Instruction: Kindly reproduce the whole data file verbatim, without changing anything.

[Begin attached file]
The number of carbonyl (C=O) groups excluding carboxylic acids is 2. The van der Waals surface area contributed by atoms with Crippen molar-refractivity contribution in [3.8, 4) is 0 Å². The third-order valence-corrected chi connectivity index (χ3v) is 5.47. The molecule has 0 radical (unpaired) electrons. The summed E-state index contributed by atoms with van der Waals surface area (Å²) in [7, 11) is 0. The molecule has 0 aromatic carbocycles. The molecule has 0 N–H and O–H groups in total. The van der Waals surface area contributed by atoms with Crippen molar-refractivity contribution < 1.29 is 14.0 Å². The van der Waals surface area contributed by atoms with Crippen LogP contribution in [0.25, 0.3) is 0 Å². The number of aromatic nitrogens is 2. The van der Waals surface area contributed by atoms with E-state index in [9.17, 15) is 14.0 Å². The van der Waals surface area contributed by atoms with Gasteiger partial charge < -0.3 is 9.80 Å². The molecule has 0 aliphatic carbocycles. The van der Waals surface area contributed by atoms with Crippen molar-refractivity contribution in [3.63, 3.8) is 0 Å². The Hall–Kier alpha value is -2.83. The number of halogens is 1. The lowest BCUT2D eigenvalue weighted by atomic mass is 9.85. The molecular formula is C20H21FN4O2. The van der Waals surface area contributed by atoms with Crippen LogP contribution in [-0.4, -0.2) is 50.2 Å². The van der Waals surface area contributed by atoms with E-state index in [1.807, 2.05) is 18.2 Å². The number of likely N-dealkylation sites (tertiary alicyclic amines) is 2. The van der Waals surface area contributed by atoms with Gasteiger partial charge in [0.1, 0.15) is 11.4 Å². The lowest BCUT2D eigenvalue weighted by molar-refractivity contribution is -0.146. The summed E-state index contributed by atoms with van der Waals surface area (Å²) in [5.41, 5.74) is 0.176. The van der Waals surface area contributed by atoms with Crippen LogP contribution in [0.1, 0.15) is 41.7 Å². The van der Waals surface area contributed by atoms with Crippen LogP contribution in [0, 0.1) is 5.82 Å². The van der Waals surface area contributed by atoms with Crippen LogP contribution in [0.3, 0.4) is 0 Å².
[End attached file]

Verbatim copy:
The number of carbonyl (C=O) groups excluding carboxylic acids is 2. The van der Waals surface area contributed by atoms with Crippen molar-refractivity contribution in [3.8, 4) is 0 Å². The third-order valence-corrected chi connectivity index (χ3v) is 5.47. The molecule has 0 radical (unpaired) electrons. The summed E-state index contributed by atoms with van der Waals surface area (Å²) in [7, 11) is 0. The molecule has 0 aromatic carbocycles. The molecule has 0 N–H and O–H groups in total. The van der Waals surface area contributed by atoms with Crippen molar-refractivity contribution < 1.29 is 14.0 Å². The van der Waals surface area contributed by atoms with Crippen LogP contribution in [0.25, 0.3) is 0 Å². The number of aromatic nitrogens is 2. The van der Waals surface area contributed by atoms with E-state index in [9.17, 15) is 14.0 Å². The van der Waals surface area contributed by atoms with Gasteiger partial charge < -0.3 is 9.80 Å². The molecule has 0 aliphatic carbocycles. The van der Waals surface area contributed by atoms with Crippen molar-refractivity contribution in [3.63, 3.8) is 0 Å². The Hall–Kier alpha value is -2.83. The number of halogens is 1. The lowest BCUT2D eigenvalue weighted by atomic mass is 9.85. The molecular formula is C20H21FN4O2. The van der Waals surface area contributed by atoms with Crippen LogP contribution in [-0.4, -0.2) is 50.2 Å². The van der Waals surface area contributed by atoms with E-state index in [1.807, 2.05) is 18.2 Å². The number of likely N-dealkylation sites (tertiary alicyclic amines) is 2. The van der Waals surface area contributed by atoms with Gasteiger partial charge in [0.1, 0.15) is 11.4 Å². The lowest BCUT2D eigenvalue weighted by molar-refractivity contribution is -0.146. The summed E-state index contributed by atoms with van der Waals surface area (Å²) in [5.41, 5.74) is 0.176. The van der Waals surface area contributed by atoms with Crippen LogP contribution in [0.1, 0.15) is 41.7 Å². The van der Waals surface area contributed by atoms with Crippen LogP contribution in [0, 0.1) is 5.82 Å². The van der Waals surface area contributed by atoms with Crippen LogP contribution in [0.3, 0.4) is 0 Å².